At the request of CSX in order to accommodate extensive planned trackwork, Amtrak is cancelling one Empire Service round-trip between Albany-Rensselaer and Niagara Falls, NY four days a week starting this Sunday, April 24, running through July 13. Westbound train #281 will not operate beyond Albany-Rensselaer Sundays through Wednesdays and eastbound trains #280 and #284 are replaced by a newly-scheduled #282 on Monday through Wednesday mornings from Niagara Falls. Regularly scheduled service across upstate New York will be provided on Thursdays, Fridays & Saturdays. The Empire State Passenger Association has questioned this service reduction, which was approved by New York’s Department of Transportation, just as the busy spring and summer travel season is getting underway.

The California High-Speed Rail Authority’s new business plan is moving forward with its efforts to develop rail service in Merced and Bakersfield as soon as possible. Two proposals were put forth, with both receiving support from delegations from each of the communities. The proposed plans were not finalized during the Authority’s board meeting, but the plans will be final before they are submitted to the California Legislature on May 1.

Amtrak has announced that it is ending the publication of a printed National System Schedule, effective immediately. The currently released ‘Winter/Spring 2016’ edition will be the last one available in print form. A comprehensive PDF-version National System Schedule will continue to be available on Amtrak’s website and individual route schedules will still be printed and made available at ticket offices & on trains. Reportedly, Amtrak is exploring producing a new printed promotional piece for general informational purposes, which would high-light Amtrak’s route system and trains, but not contain specific schedule information.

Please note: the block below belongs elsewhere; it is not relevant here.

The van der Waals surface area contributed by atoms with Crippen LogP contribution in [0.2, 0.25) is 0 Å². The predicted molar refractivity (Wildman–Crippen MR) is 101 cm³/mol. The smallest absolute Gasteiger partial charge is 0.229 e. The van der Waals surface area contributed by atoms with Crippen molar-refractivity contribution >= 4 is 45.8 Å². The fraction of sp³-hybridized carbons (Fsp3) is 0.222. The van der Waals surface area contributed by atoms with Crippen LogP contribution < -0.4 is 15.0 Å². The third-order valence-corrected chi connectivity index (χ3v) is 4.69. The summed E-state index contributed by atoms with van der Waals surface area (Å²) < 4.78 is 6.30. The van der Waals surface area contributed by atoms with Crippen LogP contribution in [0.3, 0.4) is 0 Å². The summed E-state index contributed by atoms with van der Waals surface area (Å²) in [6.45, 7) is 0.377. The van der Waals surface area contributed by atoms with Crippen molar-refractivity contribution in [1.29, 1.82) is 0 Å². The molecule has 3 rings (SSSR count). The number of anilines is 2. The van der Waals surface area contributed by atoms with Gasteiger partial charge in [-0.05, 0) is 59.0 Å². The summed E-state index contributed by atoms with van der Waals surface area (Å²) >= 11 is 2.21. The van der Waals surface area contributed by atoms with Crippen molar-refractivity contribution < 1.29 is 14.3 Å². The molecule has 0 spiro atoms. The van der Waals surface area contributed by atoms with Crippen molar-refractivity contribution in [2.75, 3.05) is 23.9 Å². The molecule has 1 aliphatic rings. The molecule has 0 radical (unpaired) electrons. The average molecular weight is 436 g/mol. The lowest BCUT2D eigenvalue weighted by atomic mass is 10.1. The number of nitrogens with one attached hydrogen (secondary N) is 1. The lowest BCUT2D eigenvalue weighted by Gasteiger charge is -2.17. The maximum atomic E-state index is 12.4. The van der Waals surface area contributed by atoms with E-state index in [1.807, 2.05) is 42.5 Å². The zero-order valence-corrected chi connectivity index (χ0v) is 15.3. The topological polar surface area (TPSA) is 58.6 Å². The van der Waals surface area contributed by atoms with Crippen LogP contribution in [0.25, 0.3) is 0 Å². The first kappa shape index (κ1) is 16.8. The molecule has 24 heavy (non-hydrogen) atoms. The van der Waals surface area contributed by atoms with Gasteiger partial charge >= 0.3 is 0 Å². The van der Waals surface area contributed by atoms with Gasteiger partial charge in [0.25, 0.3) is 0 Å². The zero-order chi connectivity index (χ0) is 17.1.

The city of Bristol, VA received a new $100,000 grant to assist with funding for a passenger rail viability study that will look at the feasibility of bringing Amtrak to the area. The new grant will be combined with a $250,000 grant received last year from the Virginia Tobacco Region Revitalization Commission, and the expectation is to link rail service from Roanoke to Bristol and possibly linking to cities in Tennessee, Georgia and Kentucky. The study is expected to be completed by the end of 2016, in advance of the 2017 Virginia legislative session.